“That has to go exactly as planned,” Sarafin said. “Otherwise we can’t get Columbus out of the payload bay.”
Once it’s out, however, the installation should be pretty straightforward, according to Lead Station Flight Director Sally Davis.
“I think I’ll jinx it if I say it’s going to be easy to install,” she said. “But the actual mechanical connection is a common berthing mechanism, which we’ve used many times in the past. I don’t foresee any problems with that.”
Once those connections are made on the shuttle’s fourth day in space and a few preparations are completed, Eyharts will be able to take a quick peek inside Columbus on the following day.
“I think it will be very emotional,” Eyharts said. “If we think of all the work that has been done, being the last part in the chain is something that is really nice and fills you with pride. I think that will be very visible.”
Image to right: Attired in training versions of their shuttle launch and entry suits, the STS-122 crew members take a moment to pose for a photo during a training session in the Space Vehicle Mockup Facility at the Johnson Space Center. Image credit: NASA
NASA’s ground control will be in charge for some of the initial activation of Columbus systems, but once the laboratory’s computers are up and running, the Columbus Control Center will take over. That doesn’t mean, however, that Eyharts and Schlegel’s American crewmates – Walheim, Commander Steve Frick, Pilot Alan Poindexter, mission specialists Stanley Love and Leland Melvin, and station Flight Engineer Daniel Tani, who will come back in Eyharts’ place – will abandon them to the work.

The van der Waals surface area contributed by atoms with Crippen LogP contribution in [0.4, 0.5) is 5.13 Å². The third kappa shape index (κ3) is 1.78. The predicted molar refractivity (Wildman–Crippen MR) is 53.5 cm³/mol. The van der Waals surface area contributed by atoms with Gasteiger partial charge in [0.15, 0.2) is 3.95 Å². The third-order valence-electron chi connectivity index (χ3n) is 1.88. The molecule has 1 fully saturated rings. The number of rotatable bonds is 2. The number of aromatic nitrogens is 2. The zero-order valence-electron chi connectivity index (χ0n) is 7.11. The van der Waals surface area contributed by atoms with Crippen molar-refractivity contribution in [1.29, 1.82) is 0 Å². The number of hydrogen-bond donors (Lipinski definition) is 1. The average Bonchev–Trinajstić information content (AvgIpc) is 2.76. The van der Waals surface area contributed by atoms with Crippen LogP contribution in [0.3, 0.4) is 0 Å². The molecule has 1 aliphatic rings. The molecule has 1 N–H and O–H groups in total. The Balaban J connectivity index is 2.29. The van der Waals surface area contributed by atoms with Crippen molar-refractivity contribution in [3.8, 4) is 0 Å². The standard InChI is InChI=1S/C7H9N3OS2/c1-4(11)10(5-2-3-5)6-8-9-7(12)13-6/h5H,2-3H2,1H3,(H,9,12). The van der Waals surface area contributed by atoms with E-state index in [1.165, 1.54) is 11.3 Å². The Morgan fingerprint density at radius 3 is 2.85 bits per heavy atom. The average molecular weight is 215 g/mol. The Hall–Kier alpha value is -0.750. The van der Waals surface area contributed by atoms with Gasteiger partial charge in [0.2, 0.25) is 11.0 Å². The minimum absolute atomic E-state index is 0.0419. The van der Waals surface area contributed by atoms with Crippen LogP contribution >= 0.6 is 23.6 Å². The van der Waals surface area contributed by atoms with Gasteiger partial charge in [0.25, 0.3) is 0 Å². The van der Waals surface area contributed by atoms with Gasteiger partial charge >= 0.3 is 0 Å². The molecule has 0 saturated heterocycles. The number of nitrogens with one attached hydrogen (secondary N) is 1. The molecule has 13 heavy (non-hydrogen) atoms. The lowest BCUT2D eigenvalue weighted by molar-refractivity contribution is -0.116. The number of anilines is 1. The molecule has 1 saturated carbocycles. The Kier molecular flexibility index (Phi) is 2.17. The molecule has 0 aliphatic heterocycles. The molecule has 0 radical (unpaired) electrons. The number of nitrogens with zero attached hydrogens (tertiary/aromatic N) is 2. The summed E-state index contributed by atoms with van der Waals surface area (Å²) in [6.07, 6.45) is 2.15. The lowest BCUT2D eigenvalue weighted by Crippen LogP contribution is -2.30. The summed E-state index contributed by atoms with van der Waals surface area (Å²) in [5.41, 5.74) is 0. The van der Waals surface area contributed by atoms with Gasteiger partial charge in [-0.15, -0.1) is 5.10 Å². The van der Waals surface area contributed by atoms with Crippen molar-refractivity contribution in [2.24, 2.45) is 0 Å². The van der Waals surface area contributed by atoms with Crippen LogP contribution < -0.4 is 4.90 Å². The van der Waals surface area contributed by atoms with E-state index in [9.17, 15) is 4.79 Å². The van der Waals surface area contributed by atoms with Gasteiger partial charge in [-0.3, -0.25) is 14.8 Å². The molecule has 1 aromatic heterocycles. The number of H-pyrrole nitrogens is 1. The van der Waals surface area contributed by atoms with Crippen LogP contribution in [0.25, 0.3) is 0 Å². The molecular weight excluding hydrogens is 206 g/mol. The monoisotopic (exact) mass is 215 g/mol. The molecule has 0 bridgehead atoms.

Sarafin said just about any time the crew is not doing a spacewalk, they’ll be working inside Columbus to get it up and running. In fact, Frick said much of the transformation will take place while the shuttle is still there. The goal is to get as much of Columbus’ outfitting done as possible. That way, after the shuttle leaves, Eyharts can devote more time to science.
“I think it’s great, because we have been focused so much on basically assembling the infrastructure of the station – the trusses that provide power and cooling and data and communications,” Frick said. “So once we get this up and running, because they’ve got all those trusses up there to provide electrical power, they’ll be able to activate these experiments and start doing excellent science.”
Davis said her European counterparts are eagerly anticipating doing just that, and she can understand why. Her first flight as a flight director was in 1998, when the Unity Node – the first major U.S. component – was added, and she remembers the excitement.
“When the moment arrived for them to open the hatch and float in, it was like angels sang,” Davis said. “I thought, ‘Wow. That’s great stuff.’ I’m sure the folks in the Columbus Control Center will feel the same way when they watch the hatch open and watch their crew members go into their module for the first time.”